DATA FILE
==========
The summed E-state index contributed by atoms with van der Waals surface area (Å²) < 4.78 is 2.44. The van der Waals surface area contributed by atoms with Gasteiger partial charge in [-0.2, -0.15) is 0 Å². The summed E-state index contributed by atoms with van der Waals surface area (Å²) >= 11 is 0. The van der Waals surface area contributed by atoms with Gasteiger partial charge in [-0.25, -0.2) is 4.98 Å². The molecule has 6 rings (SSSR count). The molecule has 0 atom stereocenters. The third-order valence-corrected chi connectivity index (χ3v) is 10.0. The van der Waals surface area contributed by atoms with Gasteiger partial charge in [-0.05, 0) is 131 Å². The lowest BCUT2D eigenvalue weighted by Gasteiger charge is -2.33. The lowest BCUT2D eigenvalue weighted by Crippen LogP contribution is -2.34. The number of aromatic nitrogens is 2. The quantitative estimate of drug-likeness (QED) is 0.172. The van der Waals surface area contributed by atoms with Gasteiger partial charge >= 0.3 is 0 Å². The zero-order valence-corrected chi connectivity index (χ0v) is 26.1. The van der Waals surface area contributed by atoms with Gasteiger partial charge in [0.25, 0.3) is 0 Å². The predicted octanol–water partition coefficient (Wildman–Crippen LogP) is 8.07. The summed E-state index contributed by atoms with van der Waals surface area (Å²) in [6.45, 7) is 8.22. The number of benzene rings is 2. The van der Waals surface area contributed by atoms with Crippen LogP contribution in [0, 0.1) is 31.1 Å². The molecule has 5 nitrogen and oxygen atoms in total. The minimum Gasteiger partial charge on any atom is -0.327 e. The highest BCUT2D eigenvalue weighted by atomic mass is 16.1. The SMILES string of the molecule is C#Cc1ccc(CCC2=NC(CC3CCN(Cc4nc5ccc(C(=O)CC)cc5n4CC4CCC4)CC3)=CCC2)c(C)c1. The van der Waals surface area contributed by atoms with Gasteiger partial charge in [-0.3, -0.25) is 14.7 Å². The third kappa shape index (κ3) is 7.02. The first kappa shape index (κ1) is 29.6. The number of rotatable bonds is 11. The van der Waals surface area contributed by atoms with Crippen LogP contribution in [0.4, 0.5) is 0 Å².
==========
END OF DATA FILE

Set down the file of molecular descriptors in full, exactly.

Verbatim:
The summed E-state index contributed by atoms with van der Waals surface area (Å²) < 4.78 is 2.44. The van der Waals surface area contributed by atoms with Gasteiger partial charge in [-0.2, -0.15) is 0 Å². The summed E-state index contributed by atoms with van der Waals surface area (Å²) >= 11 is 0. The van der Waals surface area contributed by atoms with Gasteiger partial charge in [-0.25, -0.2) is 4.98 Å². The molecule has 6 rings (SSSR count). The molecule has 0 atom stereocenters. The third-order valence-corrected chi connectivity index (χ3v) is 10.0. The van der Waals surface area contributed by atoms with Gasteiger partial charge in [-0.05, 0) is 131 Å². The lowest BCUT2D eigenvalue weighted by Gasteiger charge is -2.33. The lowest BCUT2D eigenvalue weighted by Crippen LogP contribution is -2.34. The number of aromatic nitrogens is 2. The quantitative estimate of drug-likeness (QED) is 0.172. The van der Waals surface area contributed by atoms with Gasteiger partial charge >= 0.3 is 0 Å². The zero-order valence-corrected chi connectivity index (χ0v) is 26.1. The van der Waals surface area contributed by atoms with Gasteiger partial charge in [0.25, 0.3) is 0 Å². The predicted octanol–water partition coefficient (Wildman–Crippen LogP) is 8.07. The summed E-state index contributed by atoms with van der Waals surface area (Å²) in [6.45, 7) is 8.22. The number of benzene rings is 2. The van der Waals surface area contributed by atoms with Crippen LogP contribution in [0, 0.1) is 31.1 Å². The molecule has 5 nitrogen and oxygen atoms in total. The minimum Gasteiger partial charge on any atom is -0.327 e. The highest BCUT2D eigenvalue weighted by atomic mass is 16.1. The SMILES string of the molecule is C#Cc1ccc(CCC2=NC(CC3CCN(Cc4nc5ccc(C(=O)CC)cc5n4CC4CCC4)CC3)=CCC2)c(C)c1. The van der Waals surface area contributed by atoms with Gasteiger partial charge in [-0.3, -0.25) is 14.7 Å². The third kappa shape index (κ3) is 7.02. The first kappa shape index (κ1) is 29.6. The number of rotatable bonds is 11. The van der Waals surface area contributed by atoms with Crippen LogP contribution in [0.4, 0.5) is 0 Å².